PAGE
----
Washington The Environmental Protection Agency is clearing the way for states to create trading programs that will allow industrial facilities and wastewater treatment plants to buy and sell each other's pollution.
The trading programs will rely on economic incentives to meet federal water quality standards, EPA officials say, possibly saving the public millions of dollars in water cleanup costs.
"It applies to anyone who's looking for a least-cost way to meet water quality standards," G. Tracy Mehan III, who heads EPA's Office of Water, said Thursday. "Because of the efficiency and the cost savings, it reduces the barriers and hopefully speeds up cleanup of our impaired waters."
The program is to be announced Monday by EPA Administrator Christie Whitman.
Industrial and municipal facilities will be able to acquire pollution "credits" by certifying that they have reduced their own pollution beyond what is required by law using up-to-date technologies.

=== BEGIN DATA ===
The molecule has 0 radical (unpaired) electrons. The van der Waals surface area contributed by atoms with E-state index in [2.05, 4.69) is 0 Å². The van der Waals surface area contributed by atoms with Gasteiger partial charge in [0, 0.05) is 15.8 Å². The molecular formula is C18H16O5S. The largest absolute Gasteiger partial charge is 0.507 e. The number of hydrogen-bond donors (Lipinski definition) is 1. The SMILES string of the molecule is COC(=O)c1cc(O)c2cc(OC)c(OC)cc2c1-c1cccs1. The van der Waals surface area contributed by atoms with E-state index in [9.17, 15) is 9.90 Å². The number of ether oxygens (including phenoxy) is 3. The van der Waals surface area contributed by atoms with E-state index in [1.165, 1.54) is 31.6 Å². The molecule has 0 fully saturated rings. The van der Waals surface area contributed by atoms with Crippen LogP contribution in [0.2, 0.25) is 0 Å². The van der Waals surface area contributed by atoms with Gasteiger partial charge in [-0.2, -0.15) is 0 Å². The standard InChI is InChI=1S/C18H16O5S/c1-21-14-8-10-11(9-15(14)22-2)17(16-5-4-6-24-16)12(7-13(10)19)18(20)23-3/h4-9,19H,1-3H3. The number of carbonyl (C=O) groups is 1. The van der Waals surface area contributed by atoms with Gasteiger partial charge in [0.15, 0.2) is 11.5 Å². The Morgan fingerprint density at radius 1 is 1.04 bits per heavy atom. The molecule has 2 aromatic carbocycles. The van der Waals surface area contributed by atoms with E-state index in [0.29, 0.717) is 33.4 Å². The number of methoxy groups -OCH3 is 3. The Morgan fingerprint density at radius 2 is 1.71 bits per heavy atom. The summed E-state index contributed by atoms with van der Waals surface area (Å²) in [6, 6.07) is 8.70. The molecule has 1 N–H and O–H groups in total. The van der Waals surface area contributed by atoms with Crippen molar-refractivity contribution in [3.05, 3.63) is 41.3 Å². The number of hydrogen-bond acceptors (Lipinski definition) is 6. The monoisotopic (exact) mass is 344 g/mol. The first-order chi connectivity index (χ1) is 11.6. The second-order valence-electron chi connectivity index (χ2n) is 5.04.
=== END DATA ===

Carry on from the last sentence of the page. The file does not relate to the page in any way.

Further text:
Those who do not meet water quality limits in their permit could buy those credits. Landowners and farmers also could create credits to be sold, for example, by changing cropping practices or by planting shrubs and trees next to a stream, the EPA says.
Among the biggest pollutants targeted by the new approach are phosphorous and nitrogen, both nutrients from animal waste that run off farms and into rivers and streams.
"This is a whole new approach to dealing with water in the United States. We have not used market-based approaches in the past," said Paul Faeth, managing director of World Resources Institute, an environmental organization.